Currently the CPS guidelines on prosecuting offensive tweets require either a credible threat of violence, stalking/harassment of specific individuals or breach of a court order. ‘Grossly offensive, indecent, offensive or false’ communications have to pass a high threshold of evidence and the guidelines state that ‘in many cases a prosecution is unlikely to be in the public interest.’ Therefore while prosecutions would happen for some of the most high profile trolling cases, the vast majority will slip through the net. The police have said they don’t have the resources to monitor every offensive communication. This puts the ball back into Twitter’s court and it is time it began suspending accounts more quickly and making it more difficult to reactivate them. Naming and shaming of trolls is another option – witness the abject apology given to Mary Beard after someone threatened to tell the troll’s mother about his behaviour.

Twitter, like other social networks, has crossed the chasm into mainstream life. What is needed is fast action to demonstrate that actions online have the same consequences as they would have offline, with fast prosecution of offenders and, before that, suspension of accounts. While this may not cure misogyny and violence against women in the real world, it will send out a strong message that it will not be tolerated online.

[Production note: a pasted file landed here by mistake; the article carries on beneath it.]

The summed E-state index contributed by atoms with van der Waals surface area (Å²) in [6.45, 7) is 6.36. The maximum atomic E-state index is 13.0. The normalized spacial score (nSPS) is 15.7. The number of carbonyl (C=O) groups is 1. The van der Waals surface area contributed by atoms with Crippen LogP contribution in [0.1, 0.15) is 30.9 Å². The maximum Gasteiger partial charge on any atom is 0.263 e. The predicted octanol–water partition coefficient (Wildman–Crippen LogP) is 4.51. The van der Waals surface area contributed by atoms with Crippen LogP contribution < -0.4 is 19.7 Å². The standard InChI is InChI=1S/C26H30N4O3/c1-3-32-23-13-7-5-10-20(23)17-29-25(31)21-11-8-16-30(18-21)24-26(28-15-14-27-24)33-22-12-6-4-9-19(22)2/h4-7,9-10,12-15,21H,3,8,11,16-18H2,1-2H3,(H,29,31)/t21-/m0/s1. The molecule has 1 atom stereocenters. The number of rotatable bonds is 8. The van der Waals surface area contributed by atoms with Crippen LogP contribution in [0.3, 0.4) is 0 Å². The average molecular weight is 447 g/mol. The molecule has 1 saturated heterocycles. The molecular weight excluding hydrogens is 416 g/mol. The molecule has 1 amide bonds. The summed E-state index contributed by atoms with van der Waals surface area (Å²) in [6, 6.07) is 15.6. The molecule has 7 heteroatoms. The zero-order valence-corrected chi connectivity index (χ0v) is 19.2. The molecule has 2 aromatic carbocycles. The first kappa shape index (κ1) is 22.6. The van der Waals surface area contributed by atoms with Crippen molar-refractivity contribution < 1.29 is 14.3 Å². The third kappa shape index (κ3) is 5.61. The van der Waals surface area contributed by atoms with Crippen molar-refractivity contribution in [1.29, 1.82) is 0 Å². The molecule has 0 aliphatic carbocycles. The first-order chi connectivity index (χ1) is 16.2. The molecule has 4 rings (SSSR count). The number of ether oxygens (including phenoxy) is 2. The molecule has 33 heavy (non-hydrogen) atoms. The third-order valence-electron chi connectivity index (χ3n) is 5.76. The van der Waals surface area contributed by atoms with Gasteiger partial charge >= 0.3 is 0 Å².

August 7, 2013 Posted by | Marketing, Social Media | , , , , , | Leave a comment

Journeying to the uncomfortable zone

The world of business used to be a simpler place. Companies worked in a linear fashion, creating products and services and then marketing and selling them to consumers. Most organisations had a single business model and customers were very much at the end of the chain.no-straight-lines-home

The rise of the internet, greater communication and social media has changed all of this. Rather than being driven by brands, consumers have now taken back power and are in the driving seat. Don’t like the service you’ve received? Social media provides a megaphone to broadcast your concerns. Dislike the attitude or activities of a major brand? Use the power of the internet to force them to change. The #FBrape campaign succeeded in forcing Facebook to change how it dealt with gender-based hate speech on the network, both by demonstrating the scale of anger (60,000 tweets and 5,000 emails in less than a week) and by lobbying advertisers to remove their adverts from the network.

And the new world order goes much further than this. Companies need to tap into this complexity to co-create with their customers rather than continue in the top down, industrial mindset that we’ve known for so long. That’s the view of visionary thinker and Cambridge-based author Alan Moore, who talked through his book No Straight Lines at last week’s CamCreative.